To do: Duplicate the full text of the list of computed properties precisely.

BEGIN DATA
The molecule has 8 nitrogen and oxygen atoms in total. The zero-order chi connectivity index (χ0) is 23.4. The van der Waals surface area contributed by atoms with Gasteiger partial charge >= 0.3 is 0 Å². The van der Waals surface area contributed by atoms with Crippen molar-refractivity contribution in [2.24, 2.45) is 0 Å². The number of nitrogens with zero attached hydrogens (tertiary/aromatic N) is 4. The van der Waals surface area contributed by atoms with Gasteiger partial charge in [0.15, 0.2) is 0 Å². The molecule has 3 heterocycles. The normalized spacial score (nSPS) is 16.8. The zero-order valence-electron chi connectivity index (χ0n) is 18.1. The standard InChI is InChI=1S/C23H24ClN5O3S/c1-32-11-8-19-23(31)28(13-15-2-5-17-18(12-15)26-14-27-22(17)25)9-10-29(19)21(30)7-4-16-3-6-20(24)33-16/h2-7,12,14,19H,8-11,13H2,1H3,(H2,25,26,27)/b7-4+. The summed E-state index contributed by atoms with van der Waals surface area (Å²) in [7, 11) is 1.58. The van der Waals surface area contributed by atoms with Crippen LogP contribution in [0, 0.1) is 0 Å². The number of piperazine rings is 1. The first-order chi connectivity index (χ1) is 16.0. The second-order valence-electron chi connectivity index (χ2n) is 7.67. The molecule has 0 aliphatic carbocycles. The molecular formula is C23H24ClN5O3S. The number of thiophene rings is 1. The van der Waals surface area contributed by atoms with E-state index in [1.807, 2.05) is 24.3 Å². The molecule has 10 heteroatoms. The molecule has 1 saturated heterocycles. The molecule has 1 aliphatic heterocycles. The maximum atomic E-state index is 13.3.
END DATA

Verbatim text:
The molecule has 8 nitrogen and oxygen atoms in total. The zero-order chi connectivity index (χ0) is 23.4. The van der Waals surface area contributed by atoms with Gasteiger partial charge >= 0.3 is 0 Å². The van der Waals surface area contributed by atoms with Crippen molar-refractivity contribution in [2.24, 2.45) is 0 Å². The number of nitrogens with zero attached hydrogens (tertiary/aromatic N) is 4. The van der Waals surface area contributed by atoms with Gasteiger partial charge in [0.15, 0.2) is 0 Å². The molecule has 3 heterocycles. The normalized spacial score (nSPS) is 16.8. The zero-order valence-electron chi connectivity index (χ0n) is 18.1. The standard InChI is InChI=1S/C23H24ClN5O3S/c1-32-11-8-19-23(31)28(13-15-2-5-17-18(12-15)26-14-27-22(17)25)9-10-29(19)21(30)7-4-16-3-6-20(24)33-16/h2-7,12,14,19H,8-11,13H2,1H3,(H2,25,26,27)/b7-4+. The summed E-state index contributed by atoms with van der Waals surface area (Å²) in [7, 11) is 1.58. The van der Waals surface area contributed by atoms with Crippen LogP contribution in [0, 0.1) is 0 Å². The number of piperazine rings is 1. The first-order chi connectivity index (χ1) is 16.0. The second-order valence-electron chi connectivity index (χ2n) is 7.67. The molecule has 0 aliphatic carbocycles. The molecular formula is C23H24ClN5O3S. The number of thiophene rings is 1. The van der Waals surface area contributed by atoms with E-state index in [1.807, 2.05) is 24.3 Å². The molecule has 10 heteroatoms. The molecule has 1 saturated heterocycles. The molecule has 1 aliphatic heterocycles. The maximum atomic E-state index is 13.3.